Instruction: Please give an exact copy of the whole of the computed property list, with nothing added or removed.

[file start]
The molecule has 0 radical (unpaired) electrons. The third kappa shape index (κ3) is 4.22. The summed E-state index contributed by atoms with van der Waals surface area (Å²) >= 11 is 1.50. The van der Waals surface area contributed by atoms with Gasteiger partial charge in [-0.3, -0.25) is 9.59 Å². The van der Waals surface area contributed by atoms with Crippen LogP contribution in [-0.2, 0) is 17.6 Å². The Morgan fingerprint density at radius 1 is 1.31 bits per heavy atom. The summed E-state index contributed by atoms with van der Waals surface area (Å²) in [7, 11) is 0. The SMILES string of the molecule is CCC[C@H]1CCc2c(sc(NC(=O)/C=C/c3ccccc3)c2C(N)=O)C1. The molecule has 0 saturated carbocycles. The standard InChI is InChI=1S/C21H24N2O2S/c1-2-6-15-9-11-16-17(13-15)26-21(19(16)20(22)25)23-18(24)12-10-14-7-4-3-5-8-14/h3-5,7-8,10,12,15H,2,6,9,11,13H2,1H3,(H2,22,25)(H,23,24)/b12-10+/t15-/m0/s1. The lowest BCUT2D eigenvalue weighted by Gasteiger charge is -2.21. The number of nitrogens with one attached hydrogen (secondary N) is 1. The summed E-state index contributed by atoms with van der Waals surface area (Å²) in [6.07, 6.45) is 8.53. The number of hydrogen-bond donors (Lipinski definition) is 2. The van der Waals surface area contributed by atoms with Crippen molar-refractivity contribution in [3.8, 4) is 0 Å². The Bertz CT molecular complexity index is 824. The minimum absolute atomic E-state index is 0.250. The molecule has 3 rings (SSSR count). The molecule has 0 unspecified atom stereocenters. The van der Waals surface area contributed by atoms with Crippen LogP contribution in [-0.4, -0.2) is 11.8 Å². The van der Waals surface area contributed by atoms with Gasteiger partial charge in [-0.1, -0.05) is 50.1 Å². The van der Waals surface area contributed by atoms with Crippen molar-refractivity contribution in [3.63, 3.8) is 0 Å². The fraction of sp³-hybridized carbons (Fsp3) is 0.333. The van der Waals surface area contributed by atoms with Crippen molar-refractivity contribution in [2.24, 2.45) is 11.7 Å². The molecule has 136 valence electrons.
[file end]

The molecule has 0 radical (unpaired) electrons. The third kappa shape index (κ3) is 4.22. The summed E-state index contributed by atoms with van der Waals surface area (Å²) >= 11 is 1.50. The van der Waals surface area contributed by atoms with Gasteiger partial charge in [-0.3, -0.25) is 9.59 Å². The van der Waals surface area contributed by atoms with Crippen LogP contribution in [-0.2, 0) is 17.6 Å². The Morgan fingerprint density at radius 1 is 1.31 bits per heavy atom. The summed E-state index contributed by atoms with van der Waals surface area (Å²) in [7, 11) is 0. The SMILES string of the molecule is CCC[C@H]1CCc2c(sc(NC(=O)/C=C/c3ccccc3)c2C(N)=O)C1. The molecule has 0 saturated carbocycles. The standard InChI is InChI=1S/C21H24N2O2S/c1-2-6-15-9-11-16-17(13-15)26-21(19(16)20(22)25)23-18(24)12-10-14-7-4-3-5-8-14/h3-5,7-8,10,12,15H,2,6,9,11,13H2,1H3,(H2,22,25)(H,23,24)/b12-10+/t15-/m0/s1. The lowest BCUT2D eigenvalue weighted by Gasteiger charge is -2.21. The number of nitrogens with one attached hydrogen (secondary N) is 1. The summed E-state index contributed by atoms with van der Waals surface area (Å²) in [6.07, 6.45) is 8.53. The number of hydrogen-bond donors (Lipinski definition) is 2. The van der Waals surface area contributed by atoms with Crippen molar-refractivity contribution in [3.8, 4) is 0 Å². The Bertz CT molecular complexity index is 824. The minimum absolute atomic E-state index is 0.250. The molecule has 3 rings (SSSR count). The molecule has 0 unspecified atom stereocenters. The van der Waals surface area contributed by atoms with Crippen LogP contribution in [-0.4, -0.2) is 11.8 Å². The van der Waals surface area contributed by atoms with Gasteiger partial charge in [-0.1, -0.05) is 50.1 Å². The van der Waals surface area contributed by atoms with Crippen molar-refractivity contribution in [3.63, 3.8) is 0 Å². The fraction of sp³-hybridized carbons (Fsp3) is 0.333. The van der Waals surface area contributed by atoms with Crippen molar-refractivity contribution in [2.24, 2.45) is 11.7 Å². The molecule has 136 valence electrons.